Rosemary Jenkinson's 'Stella Morgan' is good, but not great, at Keegan Theatre

FAMILY WOES: Chris Aldrich's Thomas causes problems for Kerry Waters Lucas's Stella.
FAMILY WOES: Chris Aldrich's Thomas causes problems for Kerry Waters Lucas's Stella. (Jim Coates/keegan Theatre)
By Nelson Pressley
Wednesday, August 4, 2010

Here's an unintended consequence of Washington's unusually rich Irish theater scene -- the writers are beginning to blur together.

Take this scenario: two actors on a bare stage, each delivering a monologue, in alternating fashion. Their stories are lyrical and profane, and sometimes action-packed, for the streets/pubs/flats of Belfast/Dublin are nothing if not rough. The vivid phrasemaking is liquid gold on the actors' tongues and the literary craftsmanship is admirable, with details in the monologues overlapping at just the right moment to snap a bleak image indelibly into place.

This might be Enda Walsh or Mark O'Rowe or Abbie Spallen, but currently at the Church Street Theater, it's Rosemary Jenkinson and her play "Stella Morgan." The title character of this hour-long piece is a blowsy fortuneteller whose intense faith in her psychic ability sounds rational. (The Irish are persuasive when it comes to ghosts.) Her opposite number onstage is her son, Thomas, a young man inevitably (as young men in such plays are) caught up in a swirl of drug dealing and violence.

They are desperate peddlers of different stripes, with Thomas as the more familiar type. His tales are full of swagger and bodily fluids -- you really don't want to know where the drugs have been -- but Chris Aldrich isn't quite convincing in the role. This style of writing asks a lot of actors; it's wholly on them to conjure seedy locations and threatening foes (plus whatever drabs of conscience may come into play), and Aldrich doesn't make you believe that he has lived through what he's telling you.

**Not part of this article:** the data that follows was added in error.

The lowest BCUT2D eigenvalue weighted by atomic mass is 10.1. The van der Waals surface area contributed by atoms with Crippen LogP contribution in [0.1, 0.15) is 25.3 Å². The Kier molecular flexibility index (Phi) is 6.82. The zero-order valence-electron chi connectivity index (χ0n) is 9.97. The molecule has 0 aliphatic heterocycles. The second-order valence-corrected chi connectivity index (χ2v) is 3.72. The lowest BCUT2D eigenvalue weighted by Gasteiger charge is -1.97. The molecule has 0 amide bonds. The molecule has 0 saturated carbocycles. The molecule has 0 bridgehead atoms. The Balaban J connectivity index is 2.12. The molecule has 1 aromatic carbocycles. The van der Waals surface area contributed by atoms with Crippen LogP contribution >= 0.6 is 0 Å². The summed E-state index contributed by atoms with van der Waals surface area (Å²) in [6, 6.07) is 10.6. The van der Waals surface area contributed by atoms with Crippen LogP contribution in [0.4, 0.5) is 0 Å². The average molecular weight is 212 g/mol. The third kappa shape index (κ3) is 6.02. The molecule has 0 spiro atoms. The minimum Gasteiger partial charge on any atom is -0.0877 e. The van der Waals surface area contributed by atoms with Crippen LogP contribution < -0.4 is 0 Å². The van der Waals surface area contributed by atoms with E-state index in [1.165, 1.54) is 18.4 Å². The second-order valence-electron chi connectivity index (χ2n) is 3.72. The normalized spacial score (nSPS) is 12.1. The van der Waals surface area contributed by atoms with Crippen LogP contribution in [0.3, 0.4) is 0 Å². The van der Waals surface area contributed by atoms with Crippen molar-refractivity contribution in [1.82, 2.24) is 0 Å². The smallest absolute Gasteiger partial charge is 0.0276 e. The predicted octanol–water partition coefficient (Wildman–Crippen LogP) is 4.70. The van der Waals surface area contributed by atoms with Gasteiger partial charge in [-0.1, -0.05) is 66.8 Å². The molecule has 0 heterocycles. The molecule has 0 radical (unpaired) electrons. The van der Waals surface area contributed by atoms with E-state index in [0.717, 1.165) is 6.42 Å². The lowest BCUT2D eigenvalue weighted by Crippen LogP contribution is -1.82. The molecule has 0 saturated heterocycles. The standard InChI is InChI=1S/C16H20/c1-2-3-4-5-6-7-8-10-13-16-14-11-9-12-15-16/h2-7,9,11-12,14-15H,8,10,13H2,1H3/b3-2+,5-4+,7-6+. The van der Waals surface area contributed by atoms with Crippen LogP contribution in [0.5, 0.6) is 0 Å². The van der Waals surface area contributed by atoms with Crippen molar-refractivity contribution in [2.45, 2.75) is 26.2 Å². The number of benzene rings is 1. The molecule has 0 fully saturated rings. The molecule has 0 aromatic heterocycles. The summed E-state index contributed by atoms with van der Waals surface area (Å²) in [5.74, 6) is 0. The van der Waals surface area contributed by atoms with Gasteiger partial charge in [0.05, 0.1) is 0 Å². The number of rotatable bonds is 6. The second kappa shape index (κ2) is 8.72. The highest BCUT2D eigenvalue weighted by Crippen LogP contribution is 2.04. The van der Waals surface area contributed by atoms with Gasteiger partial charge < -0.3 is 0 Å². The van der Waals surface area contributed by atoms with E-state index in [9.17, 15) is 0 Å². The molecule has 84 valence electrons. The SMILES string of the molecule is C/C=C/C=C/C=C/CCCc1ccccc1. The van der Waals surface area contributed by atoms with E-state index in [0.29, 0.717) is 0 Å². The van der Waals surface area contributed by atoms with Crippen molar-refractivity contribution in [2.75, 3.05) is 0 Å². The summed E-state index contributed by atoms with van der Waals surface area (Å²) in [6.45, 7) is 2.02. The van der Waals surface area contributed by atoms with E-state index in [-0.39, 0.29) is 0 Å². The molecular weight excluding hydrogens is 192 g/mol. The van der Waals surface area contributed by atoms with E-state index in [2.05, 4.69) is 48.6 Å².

Kerry Waters Lucas is convincing, though, as Stella, handling everything from lurching gestures as she describes a bad cab ride to the maternal bits as Stella worries about whether Thomas is sticking with the substance-abuse recovery program that he's signed up for. You feel Stella's deep fatigue, her embarrassment at not quite recalling a customer's name, the sheer sustenance represented by the bit of cash she picks up in a night. At their best, the monologues do give you the lonely and hopeful interiors of lives on the fly, and Lucas is fully at ease with the jagged edges and sentiment that come with this territory.

Eric Lucas's world-premiere production for the Keegan Theatre couldn't be more spare: The set is two chairs in front of a wrinkled white curtain, and though Dan Martin's lights shift moodily, little comes between the audience and the author's words.

Jenkinson seems destined to be this season's Irish find in Washington; Solas Nua produced her "Johnny Meister and the Stitch" last month, and the Keegan has scheduled the U.S. premiere of her "Basra Boy" for next June. "Stella Morgan" suggests that Jenkinson, who adroitly follows the fashionable dramaturgical template here, will hold the stage without breaking the mold.

Pressley is a freelance writer.

Stella Morgan

by Rosemary Jenkinson. Directed by Eric Lucas. Set design, George Lucas. About one hour. Through Aug. 18 at the Church Street Theater, 1742 Church St. NW. Call 703-892-0202 or visit

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